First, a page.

Dovey is a teacher by trade who currently is working two jobs, a full time in retail and a part time in restaurants. She loves being there for people she cares for, and she’s the sort of person who would give the shirt off her back to someone in need. This is both a great thing and a horrible thing, because she often gets walked all over like a rug, but she’s trying to get better!

Check back in tomorrow for the winners of today’s Daily Drabble contest!

Daily Drabble: February 10th

As part of our Year of Writing, participants have the opportunity to enter a Daily Drabble contest throughout the month of February. This contest consists of writing a short drabble–100 words or less–based on our fill-in-the-blank prompt, which is posted daily on our Twitter.

The prompt for February 10th was:

Winner: Savitri Horrigan

“Hey, gimme that uniform.”
“Get your own uniform. This one’s mine!”
“It has my name on it, buddy. Made.”
“Made? I thought they’d messed up the manufacturer’s label. What kind of name is that?”
“It’s not ‘maid’, first of all. It’s pronounced ‘Mah-dei’. Second, it’s a common Balinese name for the second or sixth kid. I happen to be the latter.”
“Oh. So you should be used to sharing, right? I think I like yours better.”
“I think you’ll like it less when I call you into my office.”
“Oh yeah? Who do you think you are?”
“Your supervisor.”

About Savitri Horrigan

Savitri is a social worker who loves the interplay between arts and activism. After reading loads of mystery, fantasy, romance, and science fiction, she is finally trying her own hand at storytelling. In addition to staring at blank pages, her favorite pastimes include journaling, walking, learning something new, and spending time with her friends and family.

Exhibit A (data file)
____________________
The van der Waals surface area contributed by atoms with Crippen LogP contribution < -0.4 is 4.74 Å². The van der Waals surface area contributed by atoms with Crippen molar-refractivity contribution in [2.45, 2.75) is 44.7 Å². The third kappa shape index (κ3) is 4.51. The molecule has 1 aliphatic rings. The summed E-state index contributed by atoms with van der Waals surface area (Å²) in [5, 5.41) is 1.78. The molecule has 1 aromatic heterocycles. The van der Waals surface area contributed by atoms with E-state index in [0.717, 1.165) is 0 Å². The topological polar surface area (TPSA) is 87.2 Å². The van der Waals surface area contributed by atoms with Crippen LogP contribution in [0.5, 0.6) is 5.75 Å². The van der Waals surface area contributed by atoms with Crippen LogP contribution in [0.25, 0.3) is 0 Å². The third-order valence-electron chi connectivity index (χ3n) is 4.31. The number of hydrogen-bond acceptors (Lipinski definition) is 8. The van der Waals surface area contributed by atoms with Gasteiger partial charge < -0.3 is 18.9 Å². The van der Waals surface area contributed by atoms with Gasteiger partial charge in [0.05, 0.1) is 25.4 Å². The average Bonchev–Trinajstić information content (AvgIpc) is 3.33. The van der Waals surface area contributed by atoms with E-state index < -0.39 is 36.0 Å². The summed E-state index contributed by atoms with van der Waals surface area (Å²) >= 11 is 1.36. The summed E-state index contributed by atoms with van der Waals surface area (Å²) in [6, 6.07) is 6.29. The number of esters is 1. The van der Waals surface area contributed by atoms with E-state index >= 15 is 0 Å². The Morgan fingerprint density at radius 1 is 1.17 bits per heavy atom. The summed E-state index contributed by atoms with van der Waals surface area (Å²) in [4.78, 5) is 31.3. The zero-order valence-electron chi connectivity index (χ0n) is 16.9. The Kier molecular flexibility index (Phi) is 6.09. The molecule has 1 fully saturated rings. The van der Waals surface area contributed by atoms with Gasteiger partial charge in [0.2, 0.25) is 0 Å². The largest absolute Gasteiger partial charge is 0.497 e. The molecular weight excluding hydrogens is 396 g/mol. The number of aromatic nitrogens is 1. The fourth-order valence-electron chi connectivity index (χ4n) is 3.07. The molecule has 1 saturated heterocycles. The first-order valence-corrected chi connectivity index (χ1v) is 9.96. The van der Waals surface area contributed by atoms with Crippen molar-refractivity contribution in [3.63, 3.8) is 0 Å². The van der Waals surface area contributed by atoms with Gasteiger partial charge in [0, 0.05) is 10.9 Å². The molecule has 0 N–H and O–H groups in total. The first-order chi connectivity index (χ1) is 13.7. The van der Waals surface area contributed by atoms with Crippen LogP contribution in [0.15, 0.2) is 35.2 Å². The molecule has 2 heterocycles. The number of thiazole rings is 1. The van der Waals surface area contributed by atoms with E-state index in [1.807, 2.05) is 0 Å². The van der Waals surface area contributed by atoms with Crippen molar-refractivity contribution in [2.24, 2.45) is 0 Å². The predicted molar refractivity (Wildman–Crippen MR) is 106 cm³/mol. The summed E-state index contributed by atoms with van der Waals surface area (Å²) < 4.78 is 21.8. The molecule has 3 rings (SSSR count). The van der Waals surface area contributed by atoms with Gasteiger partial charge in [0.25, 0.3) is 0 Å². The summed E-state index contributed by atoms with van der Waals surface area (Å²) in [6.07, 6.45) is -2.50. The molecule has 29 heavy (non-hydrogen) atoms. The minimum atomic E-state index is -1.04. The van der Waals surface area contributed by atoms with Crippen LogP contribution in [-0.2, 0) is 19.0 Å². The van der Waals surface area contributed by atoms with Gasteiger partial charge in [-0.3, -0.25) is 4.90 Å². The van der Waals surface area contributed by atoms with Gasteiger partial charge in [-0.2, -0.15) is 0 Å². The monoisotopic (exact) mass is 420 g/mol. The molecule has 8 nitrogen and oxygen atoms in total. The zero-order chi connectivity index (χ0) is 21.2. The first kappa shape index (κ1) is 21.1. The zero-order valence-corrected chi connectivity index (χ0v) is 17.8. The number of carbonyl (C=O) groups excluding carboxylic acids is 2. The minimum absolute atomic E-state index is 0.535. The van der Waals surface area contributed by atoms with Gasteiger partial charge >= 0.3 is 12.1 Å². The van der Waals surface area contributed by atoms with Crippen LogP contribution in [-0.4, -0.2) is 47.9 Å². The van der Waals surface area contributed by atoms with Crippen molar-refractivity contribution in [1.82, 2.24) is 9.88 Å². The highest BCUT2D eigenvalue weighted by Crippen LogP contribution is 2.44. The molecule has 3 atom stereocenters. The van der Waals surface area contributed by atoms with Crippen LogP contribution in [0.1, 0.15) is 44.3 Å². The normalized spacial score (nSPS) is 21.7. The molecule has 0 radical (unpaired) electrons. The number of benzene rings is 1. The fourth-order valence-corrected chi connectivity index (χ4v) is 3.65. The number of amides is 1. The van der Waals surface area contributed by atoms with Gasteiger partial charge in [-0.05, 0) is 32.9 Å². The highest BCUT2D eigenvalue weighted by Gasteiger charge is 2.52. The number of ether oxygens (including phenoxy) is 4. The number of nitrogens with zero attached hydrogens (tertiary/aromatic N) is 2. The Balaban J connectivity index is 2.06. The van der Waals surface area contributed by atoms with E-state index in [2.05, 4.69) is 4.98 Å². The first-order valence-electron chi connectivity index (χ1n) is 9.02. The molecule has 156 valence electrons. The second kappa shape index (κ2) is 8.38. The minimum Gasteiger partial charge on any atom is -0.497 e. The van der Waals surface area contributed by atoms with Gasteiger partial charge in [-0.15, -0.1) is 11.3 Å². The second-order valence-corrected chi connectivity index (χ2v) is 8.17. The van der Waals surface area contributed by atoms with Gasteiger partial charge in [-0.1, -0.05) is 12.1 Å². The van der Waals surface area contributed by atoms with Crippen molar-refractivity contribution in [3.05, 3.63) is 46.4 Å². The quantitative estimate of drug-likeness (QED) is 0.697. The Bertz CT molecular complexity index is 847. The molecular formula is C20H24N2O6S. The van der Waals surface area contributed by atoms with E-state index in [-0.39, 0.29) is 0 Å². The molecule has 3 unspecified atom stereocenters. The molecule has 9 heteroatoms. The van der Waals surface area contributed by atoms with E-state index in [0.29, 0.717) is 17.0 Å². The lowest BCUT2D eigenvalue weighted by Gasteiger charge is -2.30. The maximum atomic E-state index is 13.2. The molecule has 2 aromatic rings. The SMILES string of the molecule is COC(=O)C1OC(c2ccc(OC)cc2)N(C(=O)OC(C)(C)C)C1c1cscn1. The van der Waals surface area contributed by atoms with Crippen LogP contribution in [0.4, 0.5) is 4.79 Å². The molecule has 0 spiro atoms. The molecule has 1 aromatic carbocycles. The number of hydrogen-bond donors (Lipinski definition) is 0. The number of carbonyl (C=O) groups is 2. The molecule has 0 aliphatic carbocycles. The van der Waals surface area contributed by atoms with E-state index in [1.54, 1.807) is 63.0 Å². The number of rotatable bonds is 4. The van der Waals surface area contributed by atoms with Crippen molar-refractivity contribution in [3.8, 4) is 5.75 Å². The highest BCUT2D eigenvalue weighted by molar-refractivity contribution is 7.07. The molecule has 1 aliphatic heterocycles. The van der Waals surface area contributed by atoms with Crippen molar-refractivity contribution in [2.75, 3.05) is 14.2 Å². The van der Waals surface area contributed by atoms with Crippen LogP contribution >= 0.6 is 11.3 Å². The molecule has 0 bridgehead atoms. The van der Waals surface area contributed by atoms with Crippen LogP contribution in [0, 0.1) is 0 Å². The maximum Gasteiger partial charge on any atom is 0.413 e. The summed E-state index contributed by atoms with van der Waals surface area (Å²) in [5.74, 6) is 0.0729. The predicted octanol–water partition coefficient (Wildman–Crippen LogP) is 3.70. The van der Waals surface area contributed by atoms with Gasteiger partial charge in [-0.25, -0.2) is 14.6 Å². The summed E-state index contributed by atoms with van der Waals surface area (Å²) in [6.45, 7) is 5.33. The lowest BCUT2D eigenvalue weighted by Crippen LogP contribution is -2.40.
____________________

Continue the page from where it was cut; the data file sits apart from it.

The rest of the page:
Check back in tomorrow for the winners of today’s Daily Drabble contest!

Part 1: The Two Types of Publishing

You’ve written your first manuscript and are trying to make heads or tails of which route to go in the publishing industry, but it isn’t as cut and dry as you thought it might be. You’d like to make an income, maybe even retire to a new writing career. Does that sound about right?

Two Types of Publishing

Over the next few weeks I’ll be taking a look at the different types of publishing out there and hopefully provide some insight into which is best suited to your needs. First and foremost, you’ll need to make sure your manuscript is as perfect as it can be – that means you’ve already hired an editor and made revisions to the original work. Whatever route you go, mistakes are going to cost you in the long run. Eliminating them before you start will pay off.

There are basically two types of publishing: traditional and self-publishing. I know a few people are shaking their heads at that, but it’s true.

Traditional Publishing

Traditional publishers buy the rights to books. They are most likely retain all creative control and pay the authors a royalty from sales. Author cost is zero. They may help with some marketing, but authors are expected to do their own as well. While it is advised that you send an error-free manuscript in, traditional publishers have their own in-house editors who go over manuscripts and make changes at no cost to the author.

Self-Publishing

Self-publishing is a little more complicated. It includes any type of publishing in which an author is required to pay out of pocket on the route to becoming published. There are numerous different types included under the umbrella name including: vanity publishing; subsidized publishing; print-on-demand publishing; and self-publishing. Each one is a unique entity to be considered carefully before making a final decision.


Join me next week, when I take an in-depth look at traditional publishing on the road to helping writers make their publishing choice.

 

Daily Drabble: February 9th

As part of our Year of Writing, participants have the opportunity to enter a Daily Drabble contest throughout the month of February. This contest consists of writing a short drabble–100 words or less–based on our fill-in-the-blank prompt, which is posted daily on our Twitter.

The prompt for February 9th was:

Winner: Maggie N.

“The week is just way too long…”

“But more than half of it is the weekend!”

“That’s the problem. There’s a week left before the weekend begins!”

About Maggie N.

Maggie is 20 y.o. Norwegian philosophy major, minoring in literature, classics, and biology. By day Maggie minds kindergarteners, volunteers at music and film festivals, and writes for a local immigrant-focused magazine, and by night Maggie writes queer fantasy, dances pole and aerial silks, sings choir, reads tarot cards, plays Dungeons & Dragons, and suffers from an excess of opinions

Check back in tomorrow for the winners of today’s Daily Drabble contest!